Travel: Lose track of time in the wilds of Norfolk
Hannah Stephenson and her family lose track of time in the wilds of Norfolk
Tucking into freshly dressed crab in Cromer, it occurs to me that you could eat your way around north Norfolk.
From mussels in Morston and Stiffkey, shrimps in Sheringham and samphire – a kind of sea asparagus – found along the north Norfolk coast, to good old fish and chips or tooth-rotting sticks of rock in the kiss-me-quick seaside resort of Great Yarmouth, no culinary stone is left unturned.
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But to work up an appetite for such gastronomic delights, I'm well aware of the need for some serious exercise on our travels.
Indeed, that isn't difficult in Norfolk. Cycling routes abound, bracing coastal walks are an everyday occurrence and you're spoiled for choice with nature trails through acres of protected wildlife reserves. It's hard not to be active.
Making our base in a luxurious Victorian cottage in Overstrand, about a mile-and-a-half from the seaside town of Cromer, famous for its crab, it's great to be just far enough out of town to miss the crowds but able to zip in by bike or walk the vast stretch of sand and pebble beach which links the spots.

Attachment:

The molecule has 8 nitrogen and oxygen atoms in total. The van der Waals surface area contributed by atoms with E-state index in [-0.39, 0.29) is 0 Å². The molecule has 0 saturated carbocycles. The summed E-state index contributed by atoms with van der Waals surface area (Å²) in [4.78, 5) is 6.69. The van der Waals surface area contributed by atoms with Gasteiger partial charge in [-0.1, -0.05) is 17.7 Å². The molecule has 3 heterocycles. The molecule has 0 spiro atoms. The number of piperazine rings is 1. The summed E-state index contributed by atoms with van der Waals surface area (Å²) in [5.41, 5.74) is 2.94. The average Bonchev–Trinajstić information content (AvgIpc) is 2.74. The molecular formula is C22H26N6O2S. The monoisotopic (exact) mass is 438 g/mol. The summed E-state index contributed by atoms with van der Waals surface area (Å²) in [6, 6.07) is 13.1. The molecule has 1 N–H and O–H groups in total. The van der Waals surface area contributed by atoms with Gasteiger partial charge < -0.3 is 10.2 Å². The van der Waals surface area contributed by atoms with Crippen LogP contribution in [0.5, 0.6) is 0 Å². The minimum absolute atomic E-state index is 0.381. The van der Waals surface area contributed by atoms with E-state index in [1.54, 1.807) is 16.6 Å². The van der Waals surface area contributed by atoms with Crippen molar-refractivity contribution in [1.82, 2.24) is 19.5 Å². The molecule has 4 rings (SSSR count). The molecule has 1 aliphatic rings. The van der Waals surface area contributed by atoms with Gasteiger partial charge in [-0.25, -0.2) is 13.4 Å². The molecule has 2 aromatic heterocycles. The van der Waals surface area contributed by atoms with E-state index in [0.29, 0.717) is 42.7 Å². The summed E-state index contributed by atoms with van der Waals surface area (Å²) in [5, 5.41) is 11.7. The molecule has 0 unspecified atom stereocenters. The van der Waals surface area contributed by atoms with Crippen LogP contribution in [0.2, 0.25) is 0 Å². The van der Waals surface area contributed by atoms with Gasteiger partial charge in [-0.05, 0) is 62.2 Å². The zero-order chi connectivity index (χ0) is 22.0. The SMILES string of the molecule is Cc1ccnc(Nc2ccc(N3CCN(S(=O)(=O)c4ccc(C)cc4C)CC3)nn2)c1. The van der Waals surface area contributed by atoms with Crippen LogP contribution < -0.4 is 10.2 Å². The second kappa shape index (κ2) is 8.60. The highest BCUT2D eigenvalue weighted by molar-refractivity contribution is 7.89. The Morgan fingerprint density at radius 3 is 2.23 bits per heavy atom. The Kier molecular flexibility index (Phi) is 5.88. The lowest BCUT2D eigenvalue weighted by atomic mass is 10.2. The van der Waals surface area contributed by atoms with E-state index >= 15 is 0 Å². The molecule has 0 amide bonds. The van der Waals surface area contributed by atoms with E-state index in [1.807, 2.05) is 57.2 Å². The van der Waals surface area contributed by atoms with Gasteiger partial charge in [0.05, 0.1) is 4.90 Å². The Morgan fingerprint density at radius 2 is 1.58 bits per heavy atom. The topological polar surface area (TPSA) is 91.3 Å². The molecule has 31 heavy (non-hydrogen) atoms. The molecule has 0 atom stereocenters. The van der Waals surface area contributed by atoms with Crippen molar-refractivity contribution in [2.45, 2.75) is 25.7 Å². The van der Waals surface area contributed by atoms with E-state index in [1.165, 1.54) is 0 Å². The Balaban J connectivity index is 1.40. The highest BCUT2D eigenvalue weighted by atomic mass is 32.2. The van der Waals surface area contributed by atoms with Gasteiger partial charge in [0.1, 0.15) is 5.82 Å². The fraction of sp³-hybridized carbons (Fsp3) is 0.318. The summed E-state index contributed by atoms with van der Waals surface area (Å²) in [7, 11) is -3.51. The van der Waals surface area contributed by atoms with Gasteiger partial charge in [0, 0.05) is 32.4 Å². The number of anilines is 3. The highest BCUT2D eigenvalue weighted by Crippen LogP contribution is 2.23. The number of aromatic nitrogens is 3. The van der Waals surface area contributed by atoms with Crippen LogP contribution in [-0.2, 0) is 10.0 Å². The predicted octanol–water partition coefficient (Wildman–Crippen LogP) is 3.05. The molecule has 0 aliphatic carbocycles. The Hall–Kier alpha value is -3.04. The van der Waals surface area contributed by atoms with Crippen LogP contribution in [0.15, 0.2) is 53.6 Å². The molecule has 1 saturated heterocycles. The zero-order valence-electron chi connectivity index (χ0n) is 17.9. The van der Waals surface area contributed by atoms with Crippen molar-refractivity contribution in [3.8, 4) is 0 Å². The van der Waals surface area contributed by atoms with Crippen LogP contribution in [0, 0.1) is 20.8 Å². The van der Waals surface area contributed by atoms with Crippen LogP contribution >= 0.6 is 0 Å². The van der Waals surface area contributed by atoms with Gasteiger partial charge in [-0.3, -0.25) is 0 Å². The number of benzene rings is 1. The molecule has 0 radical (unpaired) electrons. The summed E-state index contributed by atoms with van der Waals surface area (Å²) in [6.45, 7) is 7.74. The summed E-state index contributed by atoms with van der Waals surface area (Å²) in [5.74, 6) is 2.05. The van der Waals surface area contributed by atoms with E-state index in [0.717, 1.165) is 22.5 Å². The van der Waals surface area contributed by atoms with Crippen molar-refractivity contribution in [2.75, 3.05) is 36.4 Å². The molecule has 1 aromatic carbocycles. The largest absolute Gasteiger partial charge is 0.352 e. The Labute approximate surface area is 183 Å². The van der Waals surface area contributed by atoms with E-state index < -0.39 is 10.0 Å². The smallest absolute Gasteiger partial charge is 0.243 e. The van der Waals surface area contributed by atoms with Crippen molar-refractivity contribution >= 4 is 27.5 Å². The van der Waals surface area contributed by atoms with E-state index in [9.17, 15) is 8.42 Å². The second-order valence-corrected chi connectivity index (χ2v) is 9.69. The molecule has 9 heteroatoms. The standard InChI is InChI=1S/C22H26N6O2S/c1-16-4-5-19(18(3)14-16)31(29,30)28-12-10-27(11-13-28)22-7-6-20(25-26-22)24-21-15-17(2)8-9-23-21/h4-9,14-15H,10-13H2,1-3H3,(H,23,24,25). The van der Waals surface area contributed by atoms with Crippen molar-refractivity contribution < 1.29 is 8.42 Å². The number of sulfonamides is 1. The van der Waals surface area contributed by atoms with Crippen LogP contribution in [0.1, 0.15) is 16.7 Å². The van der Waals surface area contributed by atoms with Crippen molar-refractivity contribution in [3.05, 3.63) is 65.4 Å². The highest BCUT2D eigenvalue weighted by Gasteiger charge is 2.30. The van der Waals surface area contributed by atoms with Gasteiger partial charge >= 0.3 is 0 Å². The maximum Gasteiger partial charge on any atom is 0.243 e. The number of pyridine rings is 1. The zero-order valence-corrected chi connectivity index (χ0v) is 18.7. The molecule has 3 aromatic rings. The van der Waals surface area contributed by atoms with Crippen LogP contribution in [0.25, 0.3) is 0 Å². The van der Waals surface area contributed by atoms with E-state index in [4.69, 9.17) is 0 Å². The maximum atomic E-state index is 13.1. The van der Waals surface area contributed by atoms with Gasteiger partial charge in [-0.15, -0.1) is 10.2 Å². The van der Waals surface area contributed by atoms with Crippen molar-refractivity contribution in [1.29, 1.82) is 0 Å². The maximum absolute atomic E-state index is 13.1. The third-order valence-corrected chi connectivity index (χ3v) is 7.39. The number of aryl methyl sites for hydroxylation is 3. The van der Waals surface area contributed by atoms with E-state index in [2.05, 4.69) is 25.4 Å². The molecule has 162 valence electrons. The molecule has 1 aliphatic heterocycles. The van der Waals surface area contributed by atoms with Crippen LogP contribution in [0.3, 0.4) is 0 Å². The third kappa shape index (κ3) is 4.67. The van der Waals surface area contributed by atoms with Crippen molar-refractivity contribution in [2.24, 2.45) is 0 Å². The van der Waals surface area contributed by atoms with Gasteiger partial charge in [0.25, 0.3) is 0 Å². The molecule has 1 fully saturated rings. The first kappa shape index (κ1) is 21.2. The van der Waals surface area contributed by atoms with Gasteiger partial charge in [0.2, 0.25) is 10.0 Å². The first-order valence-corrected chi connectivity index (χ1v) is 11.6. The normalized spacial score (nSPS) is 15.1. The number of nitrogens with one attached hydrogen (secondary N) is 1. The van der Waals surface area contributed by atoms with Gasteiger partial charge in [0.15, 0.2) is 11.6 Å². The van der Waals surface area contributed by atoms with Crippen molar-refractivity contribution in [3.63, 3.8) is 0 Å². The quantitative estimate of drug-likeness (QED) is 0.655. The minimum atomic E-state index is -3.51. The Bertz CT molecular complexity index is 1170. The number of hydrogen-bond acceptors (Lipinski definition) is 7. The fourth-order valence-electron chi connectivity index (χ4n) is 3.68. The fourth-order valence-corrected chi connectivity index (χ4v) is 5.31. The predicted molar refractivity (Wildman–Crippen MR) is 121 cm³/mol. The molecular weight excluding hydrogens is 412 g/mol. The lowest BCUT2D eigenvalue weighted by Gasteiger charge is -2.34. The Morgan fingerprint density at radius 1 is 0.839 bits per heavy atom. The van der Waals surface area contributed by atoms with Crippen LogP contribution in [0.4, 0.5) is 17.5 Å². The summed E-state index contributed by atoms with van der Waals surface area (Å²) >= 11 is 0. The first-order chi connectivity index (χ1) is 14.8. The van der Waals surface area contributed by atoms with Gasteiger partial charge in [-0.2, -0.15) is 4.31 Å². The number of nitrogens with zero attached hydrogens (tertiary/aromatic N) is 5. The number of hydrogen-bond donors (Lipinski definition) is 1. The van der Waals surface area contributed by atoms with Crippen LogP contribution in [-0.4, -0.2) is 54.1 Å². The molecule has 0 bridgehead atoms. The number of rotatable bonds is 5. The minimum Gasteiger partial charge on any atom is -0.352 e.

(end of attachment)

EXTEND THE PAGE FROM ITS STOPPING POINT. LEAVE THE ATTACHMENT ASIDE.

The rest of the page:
Overstrand, a pretty village which houses a church, a pub and a post office-cum-village shop, also boasts a beautiful beach, but for more seaside adventures we take a bracing walk along this wild stretch of coastline where the vast sky meets the North Sea.
Of course, no trip to Norfolk would be complete without a visit to the famous Broads, a series of navigable rivers and broads (lakes).
We drive to Wroxham, the capital of the Broads, where we hire a day cruiser equipped for up to eight passengers.
A day on the Broads is like stepping back in time. It reminds me of an Enid Blyton adventure – mugs of hot chocolate, a sense of adventure on the water as the kids try their hand at driving the boat.
Once we've had our fill of the water, walks and wildlife, we venture back to Cromer, which grew up as a fishing village and became a popular holiday destination in the early 19th century.
With its famous pier, built in 1902, Cromer still offers a traditional End of Pier show at the Pavilion theatre through the summer months as well as other shows out of season. As well as being famous for its crab, Cromer is also famous for its lifeboats, which have been running from Cromer for two centuries.
Venturing further into town we find Mary Jane's, the best fish and chip shop in Cromer and take ours down to the seafront to scoff on one of the many benches.
Then we put on our walking boots once more and set off along the beach front home.